Excerpt from The Inconvenient Indian by Thomas King
This is an excerpt from the book The Inconvenient Indian by Thomas King.
Throughout the history of Indian-White relations in North America, there have always been two impulses afoot. Extermination and assimilation. Extermination of Native peoples, especially in the early years, was not considered “genocide”—a term coined in 1944 by the legal scholar Raphael Lemkin—so much as it was deemed a by-product of “manifest destiny”— term struck in the 1840 when U.S. Democrats used it to justify the war with Mexico. Extermination was also seen as an expression of “natural law,” a concept conceived by Aristotle in the fourth century B.C. and used by the Spanish humanist Juan de Sepulveda in the sixteenth as a legal justification for the enslavement of Native people in the Caribbean and Mexico.
The means of extermination didn’t much matter. Bullets were okay. Disease was fine. Starvation was acceptable. In the minds of many, these were not so much cruelties as they were variations on the principles underlying the concept “survival of the fittest,” a phrase that Herbert Spencer had fashioned in 1864 and that would become synonymous the Charles Darwin’s theory of natural selection.
The second impulse, assimilation, argued for salvation and improvement. One of the questions that the Spanish worried over was whether or not Indians were human beings. This was the subject of the great debate organized by the Vatican in Valladolid, Spain, in 1550 and 1551 where the cleric Bartolome de las Casas maintained that Indians had souls and should be treated as other free men, while the aforementioned Juan de Sepulveda made the case on behalf of land owners, arguing that Indians did not have souls and were therefore natural slaves. De las Casas’s position carried the day, but the “Indians have souls” argument provided no more than a philosophical victory and had no effect on the day-to-day actions of Spanish colonists in the New World, who continued to use Indians as slaves to run their plantations.
Neither the English nor the French spent any time with this question. For these two groups, Indians were simply humans at an early point in the evolution o the species. They were savages with no understanding of orthodox theology, devoid of complex language, and lacking civilized manners. Barbarians certainly, and quite possibly minions of the devil. But human beings, nonetheless. Ans as such, many colonists believed that Native people could be civilized and educated, believed that there was, within the Indian, the possibility for enlightenment.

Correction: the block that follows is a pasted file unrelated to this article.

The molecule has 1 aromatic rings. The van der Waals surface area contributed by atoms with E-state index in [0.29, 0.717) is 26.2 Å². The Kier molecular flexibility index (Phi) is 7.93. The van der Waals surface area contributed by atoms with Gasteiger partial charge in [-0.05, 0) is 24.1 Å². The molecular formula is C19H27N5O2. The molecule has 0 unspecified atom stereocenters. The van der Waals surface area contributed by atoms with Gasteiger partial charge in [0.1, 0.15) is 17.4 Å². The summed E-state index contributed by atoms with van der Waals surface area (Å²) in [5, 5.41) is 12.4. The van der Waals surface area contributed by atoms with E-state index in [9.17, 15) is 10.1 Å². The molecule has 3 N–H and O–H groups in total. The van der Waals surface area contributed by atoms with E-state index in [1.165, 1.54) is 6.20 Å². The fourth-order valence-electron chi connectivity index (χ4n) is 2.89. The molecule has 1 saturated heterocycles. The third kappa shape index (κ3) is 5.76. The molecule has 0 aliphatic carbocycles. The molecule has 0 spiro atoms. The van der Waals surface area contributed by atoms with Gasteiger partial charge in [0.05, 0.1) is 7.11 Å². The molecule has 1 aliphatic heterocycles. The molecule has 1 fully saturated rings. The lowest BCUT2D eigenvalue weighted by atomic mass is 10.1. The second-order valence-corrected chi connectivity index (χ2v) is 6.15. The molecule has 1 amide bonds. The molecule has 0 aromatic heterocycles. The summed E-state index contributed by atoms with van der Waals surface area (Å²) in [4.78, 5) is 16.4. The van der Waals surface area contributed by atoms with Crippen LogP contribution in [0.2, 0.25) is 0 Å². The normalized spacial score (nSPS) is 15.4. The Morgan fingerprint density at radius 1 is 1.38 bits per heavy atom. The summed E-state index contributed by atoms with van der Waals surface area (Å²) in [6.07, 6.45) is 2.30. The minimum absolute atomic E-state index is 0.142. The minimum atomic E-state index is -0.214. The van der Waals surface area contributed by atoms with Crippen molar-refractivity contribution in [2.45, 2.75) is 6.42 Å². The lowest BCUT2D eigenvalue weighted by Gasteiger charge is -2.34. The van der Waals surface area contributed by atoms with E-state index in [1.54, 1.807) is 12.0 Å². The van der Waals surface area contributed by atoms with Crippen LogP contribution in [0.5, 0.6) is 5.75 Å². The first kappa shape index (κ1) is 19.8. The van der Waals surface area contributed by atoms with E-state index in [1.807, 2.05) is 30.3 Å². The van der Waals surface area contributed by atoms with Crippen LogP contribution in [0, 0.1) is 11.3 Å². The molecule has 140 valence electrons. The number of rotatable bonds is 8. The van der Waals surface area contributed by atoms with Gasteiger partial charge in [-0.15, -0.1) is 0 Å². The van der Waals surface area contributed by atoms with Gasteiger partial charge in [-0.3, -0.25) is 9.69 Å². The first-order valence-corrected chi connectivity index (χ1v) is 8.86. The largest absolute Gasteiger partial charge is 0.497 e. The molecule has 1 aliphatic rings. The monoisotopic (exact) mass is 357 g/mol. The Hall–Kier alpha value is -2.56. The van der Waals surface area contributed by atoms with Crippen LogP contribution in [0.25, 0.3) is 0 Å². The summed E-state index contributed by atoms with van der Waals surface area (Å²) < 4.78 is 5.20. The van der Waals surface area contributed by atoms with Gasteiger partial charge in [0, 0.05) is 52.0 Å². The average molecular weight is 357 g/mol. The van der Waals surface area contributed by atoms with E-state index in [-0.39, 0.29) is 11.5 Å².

Extermination dominated the early contact period assimilation the latter, until finally, in the nineteenth century, they came together in an amalgam of militarism and social theory that allowed North America to mount a series of benevolent assaults on Native people, assaults facilitated by force of arms, deception and coercion, assaults that sought to dismantle Native culture with missionary zeal and humanitarian paternalism, and to replace it with something that Whites could recognize.
These assaults came singly, in partnerships and from various angles. In general, settlers and missionaries of one flavour or another led the way, taking turns leapfrogging each other into the “wilderness.” In Canada, it was the French and the Jesuits, followed by the English and Anglicans, Methodists, and Presbyterians. In the American northeast and along the Atlantic coast, it was the English and the Puritans, Methodists, Baptists, and Presbyterians, with a smattering of fQuakers and other non-conformists working out of Rhode Island. In the southeast, it was the Spanish and the Jesuits and the Franciscans. In the far west, along the Pacific coast, it was the Spanish and the Franciscans, while, much later and farther north in California and up the Pacific coast, it was the Russians and the Orthodox Church.
Francis Jennings, in his book The Invasion of America, called Christianity a “conquest religion.” I suspect this description is true of most religions. I can’t think of one that could be termed a “seduction religion,” where converts are lured in by the beauty of the doctrine and the generosity of the practice.
Maybe Buddhism. Certainly not Christianity.
Missionary work in the New World was war. Christianity, in all its varieties, has always been a stakeholder in the business of assimilation, and, in the sixteenth century, it was the initial wound in the side of Native culture. Or, if you want the positive but somewhat callous view, you might wish to describe Christianity as the gateway drug to supply-side capitalism.
Have you read this book? I’d love to hear your thoughts in a comment below!
The Inconvenient Indian – Summary
Here is the book summary:
The Inconvenient Indian is at once a “history” and the complete subversion of a history—in short, a critical and personal meditation that the remarkable Thomas King has conducted over the past 50 years about what it means to be “Indian” in North America.
Rich with dark and light, pain and magic, this book distills the insights gleaned from that meditation, weaving the curiously circular tale of the relationship between non-Natives and Natives in the centuries since the two first encountered each other. In the process, King refashions old stories about historical events and figures, takes a sideways look at film and pop culture, relates his own complex experiences with activism, and articulates a deep and revolutionary understanding of the cumulative effects of ever-shifting laws and treaties on Native peoples and lands.
This is a book both timeless and timely, burnished with anger but tempered by wit, and ultimately a hard-won offering of hope—a sometimes inconvenient, but nonetheless indispensable account for all of us, Indian and non-Indian alike, seeking to understand how we might tell a new story for the future.
Copyright © 2012 by Thomas King.